Here is a short story from Chris Dickey who recently just completed a tour in Afghanistan. He talks about his experiences of birding while serving in a conflict zone. I can certainly identify with some of the reactions he gets from his colleagues. In my case they all took the p@%s before we deployed however as I predicted they all pretty much ended up taking an interest in the birds around us, funny that.
BIRDING THROUGH SUSAT
Gunner Chris Dickey
On the 25th September 2008, I left the Royal Citadel Plymouth under the cover of darkness to begin my six month deployment in Helmand Province, Afghanistan. Being a member of a six man FST (Fire Support Team) of 29 Commando Regiment Royal Artillery and being the lowest rank, I went armed with my minimi machine gun with SUSAT weapon sight, 4,000 rounds of link, a lot of water bottles, my digital camera, ’Birds of the Middle East’ and everyone’s spare kit.
My team (C/S Opal 58) was flown out to Musa Qaleh, a large trading town found on the river confluence of the Musa Qaleh and Bagni wadis. Our task was to support the light infantry on all of their patrols; D Coy 5 Scots. Having been briefed by some of the Army Ornithological Society (AOS) members before departure, I embarked on what would be the most primitive and extreme form of birding; birding ‘on the hoof’ around the FLET (Forward Line of Enemy Troops).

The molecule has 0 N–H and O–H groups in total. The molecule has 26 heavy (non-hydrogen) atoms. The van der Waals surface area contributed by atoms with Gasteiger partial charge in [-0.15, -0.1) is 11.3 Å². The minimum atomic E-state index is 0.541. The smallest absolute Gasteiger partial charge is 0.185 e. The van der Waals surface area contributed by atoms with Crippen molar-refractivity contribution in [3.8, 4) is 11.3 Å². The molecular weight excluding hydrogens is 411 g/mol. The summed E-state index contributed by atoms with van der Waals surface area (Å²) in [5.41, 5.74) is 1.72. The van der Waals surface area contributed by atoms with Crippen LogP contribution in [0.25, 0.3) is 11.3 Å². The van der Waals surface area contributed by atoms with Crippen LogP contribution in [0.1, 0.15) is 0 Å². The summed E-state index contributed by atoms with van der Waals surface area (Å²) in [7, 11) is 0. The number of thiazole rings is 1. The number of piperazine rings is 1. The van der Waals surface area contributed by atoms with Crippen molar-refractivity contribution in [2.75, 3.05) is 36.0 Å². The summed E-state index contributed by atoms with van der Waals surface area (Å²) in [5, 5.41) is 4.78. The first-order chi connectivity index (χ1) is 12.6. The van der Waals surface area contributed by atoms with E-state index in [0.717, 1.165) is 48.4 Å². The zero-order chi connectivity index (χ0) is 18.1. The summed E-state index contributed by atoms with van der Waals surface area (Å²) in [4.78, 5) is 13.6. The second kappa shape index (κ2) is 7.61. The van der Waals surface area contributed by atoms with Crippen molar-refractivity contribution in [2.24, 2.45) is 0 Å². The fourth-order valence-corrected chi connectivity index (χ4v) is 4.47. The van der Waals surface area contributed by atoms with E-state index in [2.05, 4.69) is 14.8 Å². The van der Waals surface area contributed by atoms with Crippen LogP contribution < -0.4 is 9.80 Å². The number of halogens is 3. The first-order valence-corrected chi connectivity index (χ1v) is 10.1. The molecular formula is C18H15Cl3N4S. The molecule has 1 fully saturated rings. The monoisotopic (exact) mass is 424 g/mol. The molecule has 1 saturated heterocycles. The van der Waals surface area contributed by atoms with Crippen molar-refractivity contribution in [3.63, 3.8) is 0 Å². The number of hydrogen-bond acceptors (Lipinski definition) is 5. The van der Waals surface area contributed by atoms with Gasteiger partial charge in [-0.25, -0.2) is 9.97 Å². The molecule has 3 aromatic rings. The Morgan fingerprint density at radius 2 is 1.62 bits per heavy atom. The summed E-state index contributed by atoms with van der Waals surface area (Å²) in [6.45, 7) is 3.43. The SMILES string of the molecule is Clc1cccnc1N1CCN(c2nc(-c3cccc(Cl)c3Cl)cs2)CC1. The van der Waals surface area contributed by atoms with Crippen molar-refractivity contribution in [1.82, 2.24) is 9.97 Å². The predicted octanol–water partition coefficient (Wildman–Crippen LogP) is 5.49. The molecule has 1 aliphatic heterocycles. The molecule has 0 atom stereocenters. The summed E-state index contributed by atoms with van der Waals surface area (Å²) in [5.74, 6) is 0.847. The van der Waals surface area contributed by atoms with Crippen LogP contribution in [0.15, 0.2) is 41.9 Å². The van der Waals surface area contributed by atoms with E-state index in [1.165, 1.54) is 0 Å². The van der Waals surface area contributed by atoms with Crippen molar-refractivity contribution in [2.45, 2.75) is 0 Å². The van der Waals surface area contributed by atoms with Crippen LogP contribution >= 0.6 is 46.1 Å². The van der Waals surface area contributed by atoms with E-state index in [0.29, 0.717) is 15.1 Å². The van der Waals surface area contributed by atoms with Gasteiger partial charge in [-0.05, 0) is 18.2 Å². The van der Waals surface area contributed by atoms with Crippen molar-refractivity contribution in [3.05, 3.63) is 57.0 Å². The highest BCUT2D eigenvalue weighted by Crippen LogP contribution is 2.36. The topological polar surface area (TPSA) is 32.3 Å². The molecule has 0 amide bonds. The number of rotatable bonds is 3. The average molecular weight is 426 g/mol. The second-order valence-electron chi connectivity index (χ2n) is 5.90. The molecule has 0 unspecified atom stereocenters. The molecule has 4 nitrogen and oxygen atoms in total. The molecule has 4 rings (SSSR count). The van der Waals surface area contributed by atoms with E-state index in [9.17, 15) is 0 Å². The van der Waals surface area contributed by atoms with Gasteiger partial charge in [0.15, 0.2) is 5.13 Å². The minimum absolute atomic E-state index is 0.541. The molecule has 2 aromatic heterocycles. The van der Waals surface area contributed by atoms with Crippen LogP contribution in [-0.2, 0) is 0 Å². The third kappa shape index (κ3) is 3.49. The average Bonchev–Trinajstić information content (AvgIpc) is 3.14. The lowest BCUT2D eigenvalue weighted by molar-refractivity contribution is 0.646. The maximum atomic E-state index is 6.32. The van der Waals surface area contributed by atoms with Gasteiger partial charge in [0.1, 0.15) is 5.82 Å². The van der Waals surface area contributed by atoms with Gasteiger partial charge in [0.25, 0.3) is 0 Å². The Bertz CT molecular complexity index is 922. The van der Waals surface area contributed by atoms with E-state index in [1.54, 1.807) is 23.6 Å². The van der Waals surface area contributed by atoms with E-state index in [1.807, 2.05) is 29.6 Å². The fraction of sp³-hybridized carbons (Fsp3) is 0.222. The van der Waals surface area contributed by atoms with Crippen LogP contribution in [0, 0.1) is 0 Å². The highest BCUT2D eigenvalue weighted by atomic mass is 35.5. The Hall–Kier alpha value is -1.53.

My first operation with 5 Scots taking on a Taliban stronghold; ‘Kats‘, saw a number of first’s for me. After being dropped off by Mastiff APV, we then fought for ten straight hours in the blistering heat in confined, house to house fighting. Apart from firing my weapon in anger for the first time, being shot at and blown up by RPGs and seeing my first dead Taliban, I came across a new bird. Unfortunately, the Hoopoe that I spotted flying to the ground from the tree came in a lull of the battle. Being shocked by the proximity of the bird (a few feet away), I let out a ‘Oh my God’, which unfortunately, everyone else mistook as meaning we were about to be out flanked on my side, thus causing a huge uproar!
5 Scots soon ended their tour and my team were integrated with B Coy 2 RGR. The Musa Qaleh wadi is a 300m wide river bed with a braided river running north/south. The wadi acts as a natural path for migratory birds, which did not disappoint. Within Musa Qaleh, Myhnas, Sparrows, Kestrel and Magpie were common place. However, with the winter migration beginning in October, morning sangar duty took on a new light for me. Barn Swallow, Black Headed and Little Gull were a few of the species heading south, while Raven, Saker Falcon, Egrets and Heron were all over-wintering with us. It was during my two hour sanger duties that I was able to have both my binos and spotters’ guide out and primed for action. Whilst on patrol, when I did not know the species I was looking at, I took to either drawing or jotting down distinctive details, which I could then use once back in the FOB (Forward Operating Base) with my guide to hand.
It was at the beginning of November, that I was given my R+R. When I returned, my team was split into pairs and I given the job of joining the 1 Rifles OMLT (Operational Mentor and Liaison Team), who were responsible for training two companies of ANA (Afghan National Army). The job meant moving to a new camp, in the desert region north east of Musa Qaleh. From there, I patrolled every day with the OMLT, usually heading north to the FLET, to see if we could upset someone’s day. It was during this time that I was able to see some more species including Hobby, Chukar, Rock Dove and Long Legged Buzzard.